The bigger victory for the BJP was that it enabled a renewed debate on the course of the polity fifty years after independence. The foundations of Nehruvian socialism, secularism and the so-called national consensus on political faultlines and correctness were challenged successfully and trounced at the polls. Both the victory of NDA in 1998 and the big Modi win 16 years later came on the back of a political manifesto fine-tuned in the Ayodhya experiment. Many Hindus accepted the party’s logic that the 1992 demolition was a sign of assertion after a thousand-year-long subjugation, and that secularism meant appeasement of the minorities. Practitioners of the secular brand of politics described it as a day of shame. But the Congress in particular, and gradually even its Left allies, found the sands slipping below their feet. Parties that opposed Ramjanmabhoomi and supported Babri Masjid lost mass endorsement and began to suffer electoral reverses.
Four years ago, the Allahabad High Court upheld the Hindu claim. Now the matter is in the apex court, which has favoured a negotiated settlement. The new opening is the Shia Wakf Board stand. Muslim hardliners, of course, are way short of endorsing that. A solution to the complete satisfaction of all sides may still not be in sight. It is only possible if the Muslim side agrees to go along with the decision of the Shia Board, who are actually the stakeholders. The Hindu side cannot and will not sacrifice their claim as long as they believe the disputed place was where Rama was born. Recently, Sri Sri Ravishankar of the Art of Living has entered the fray trying for a solution. But some Hindu outfits have expressed reservations about his motives. So have some Muslim voices.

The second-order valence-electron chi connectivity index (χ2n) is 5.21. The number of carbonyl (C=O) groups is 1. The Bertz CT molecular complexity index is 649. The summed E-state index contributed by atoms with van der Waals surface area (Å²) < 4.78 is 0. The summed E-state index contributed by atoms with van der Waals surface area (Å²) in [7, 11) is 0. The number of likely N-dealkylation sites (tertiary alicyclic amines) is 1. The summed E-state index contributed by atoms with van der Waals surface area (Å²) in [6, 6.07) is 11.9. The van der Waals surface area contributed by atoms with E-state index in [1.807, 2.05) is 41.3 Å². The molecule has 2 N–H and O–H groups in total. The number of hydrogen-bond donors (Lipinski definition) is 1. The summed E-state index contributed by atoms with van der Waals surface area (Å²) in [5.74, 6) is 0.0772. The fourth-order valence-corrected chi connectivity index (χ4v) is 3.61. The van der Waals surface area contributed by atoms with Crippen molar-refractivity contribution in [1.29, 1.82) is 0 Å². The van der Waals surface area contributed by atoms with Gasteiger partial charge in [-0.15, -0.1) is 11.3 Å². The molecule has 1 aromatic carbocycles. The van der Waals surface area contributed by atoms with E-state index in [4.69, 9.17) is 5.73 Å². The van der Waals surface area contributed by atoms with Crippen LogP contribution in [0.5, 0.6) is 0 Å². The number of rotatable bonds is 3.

The BJP has not made Ayodhya part of its manifesto except in very general terms and it is not constrained to build the temple before 2019. But the big mandate it got in the last election had something to do with the hope of facilitating temple construction. It can try to expedite the process, either in the court or across the negotiation table. A suggestion mooted by the VHP is to go for legislation, now that the BJP is in power in UP with a huge majority. That may not solve the problem, for the other side can always challenge it in court. In fact, the only way is to appeal to the goodwill and sagacity of the Muslim side to build a permanent Hindu-Muslim unity.
Many believe only a renewed mandate for the BJP in the 2019 election will build the turf for such a grand gesture from the Muslim community. Central to the desire for such an outcome is the need to give the nationalistic, culture-centric political mosaic a further impetus. In a way, the fundamental point in the Ayodhya movement was to push cultural nationalism, the core theme of the BJP agenda, to the centre-stage.
In many ways, December 6 changed the discourse in Indian politics. Narendra Modi has rebranded it as the aspiration for a nationalist, development-centric, resurgent India. The alternative political narrative the BJP has pushed onto centre-stage is an offshoot of the Ram Janmabhoomi agitation. But for the Ayodhya movement, the BJP may not have occupied so much mindspace in the past two decades.
(The writer is member in the BJP central team for training and publications and former chief editor of Organiser.)